This is a very simple looking stitch, (also called “blanket stitch”) but it gets the job done, extremely well!
On the video below you can see the step by step tutorial of these 3 overlock stitch alternatives, plus my #1 hand sewing hack for beginners. Enjoy!
Video Tutorial for How to Do an Overlock Stitch on a Sewing Machine and Overlock Stitch by Hand
- Also read: How to price your handmade products -
How do I stop my edges from fraying without sewing?
If you are looking for no-sew ways to fix fabric from fraying, I got you!
Although the sawtoothed blades don't 100% prevent the fraying they do help to minimize it.
Pinking shears are an easy and fast fix for when you don't have time to hand stitch or a sewing machine with the overlock / zig zag stitches.
What about scalloped/ pinking blades for rotary cutters?
I still have to try them myself, but for the reviews I've read these don't do as well at deterring fraying as pinking shears.
So, it’s better to use them for decorative purposes on fabrics that do not fray, think of nylon spandex fabric and scalloped panties like these.
Fray Check Glue
Another interesting find, from the online world .
This is perfect for pieces that would look too bulky with a serged edge (like the ends of a ribbon) or designs where you want to preserve the external raw edges without your garment falling apart in 5 seconds.
Shannon from Shannon Sews did an amazing test using fray check glue and showed the results of different pieces of fabric (with and without this fabric sealant) after washing and drying it, which made me want to add it to my shopping cart on amazon .
FAQS around overlock stitching
Should you Overlock before or after sewing?
That's a great question! and it depends on the project you are working on.
For open seams (when two pieces of fabric are sewed together and the seam allowances are pressed open) is way easier to overlock first and sew after.
For example any part of a garment that has a zipper is better to overlock it first.
- Also read: How to sew a fly front zipper -
If you are making something where you can press the seam allowances together to one side, then you can overlock after sewing the pieces.
What material does not fray?
All non-woven fabrics and most knit fabrics don't fray.
Think of scuba, cotton jersey, and stretch fabrics like lycra spandex or power mesh.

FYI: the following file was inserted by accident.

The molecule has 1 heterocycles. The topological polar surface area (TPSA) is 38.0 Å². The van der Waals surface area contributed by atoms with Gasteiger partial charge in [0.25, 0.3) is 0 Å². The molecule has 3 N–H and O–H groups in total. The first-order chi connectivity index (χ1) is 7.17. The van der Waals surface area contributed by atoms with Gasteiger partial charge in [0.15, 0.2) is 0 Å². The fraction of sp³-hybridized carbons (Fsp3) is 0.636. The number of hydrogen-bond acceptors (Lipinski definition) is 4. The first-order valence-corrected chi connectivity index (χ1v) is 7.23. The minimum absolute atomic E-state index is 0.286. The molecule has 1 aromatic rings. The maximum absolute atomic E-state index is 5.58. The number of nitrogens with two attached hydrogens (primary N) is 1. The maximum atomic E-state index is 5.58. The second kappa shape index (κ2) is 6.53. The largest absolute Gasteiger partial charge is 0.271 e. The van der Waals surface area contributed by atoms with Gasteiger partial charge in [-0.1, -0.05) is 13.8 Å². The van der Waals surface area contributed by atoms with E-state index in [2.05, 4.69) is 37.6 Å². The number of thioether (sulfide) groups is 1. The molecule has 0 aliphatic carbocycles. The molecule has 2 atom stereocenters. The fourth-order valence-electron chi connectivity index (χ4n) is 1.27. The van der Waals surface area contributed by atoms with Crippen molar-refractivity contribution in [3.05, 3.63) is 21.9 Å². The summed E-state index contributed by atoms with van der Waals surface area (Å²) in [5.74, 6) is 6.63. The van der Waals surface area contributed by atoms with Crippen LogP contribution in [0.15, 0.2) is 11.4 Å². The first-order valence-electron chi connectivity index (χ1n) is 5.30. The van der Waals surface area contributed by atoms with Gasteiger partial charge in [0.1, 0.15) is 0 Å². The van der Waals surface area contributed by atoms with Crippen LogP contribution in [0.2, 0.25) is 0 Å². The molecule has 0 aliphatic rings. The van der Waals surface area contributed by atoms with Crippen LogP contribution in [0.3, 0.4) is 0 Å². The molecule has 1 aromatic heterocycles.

I personally don't overlock stitch the seams of those fabrics when I'm in a hurry and making something for myself that no one else will look at the insides of .
For example, this DIY mesh cover up, that I made using power mesh and jersey fabric for the waistband.
I also don’t serge the edges when a garment doesn't have exposed seams like this beautiful crop top: DIY sweetheart crop top.
Best overlock machine?
For whenever you are ready to go full force on your sewing journey and bring a new baby home to help you serge faster, here are my 2 recommendations:
Beginners & hobby sewists: check out this 4-thread brother Overlock Machine that also makes rolled hems (perfect for hemming chiffon!) and other decorative stitches for happy home sewing . I LOVE it!
Want to go pro? Nothing like an Industrial overlock sewing machine that sews fast... and kinda furious! (because it's loud tho!)
This beauty can sew up to 7000 stitches per minute! So if you are making a TON of the same type of garments that require serged edges, then this is what will make your life easier and your sewing journey more productive.
Wrapping this Serging without a Serger Biz Up!
I hope all these overlock stitch alternatives will help you to create beautiful and professional pieces that will last a long long time!
Do you have a favorite method? Let me know in the comment section below!
Keep dreaming and keep creating, the power of turning the invisible into visible lies in your hands!
This article was all about how to overlock stitch without a serger. If you want to explore more DIYs and sewing tutorials check out the “Handmade Product Ideas” section.
And thank you - with my WHOLE heart! - for sharing with your friends!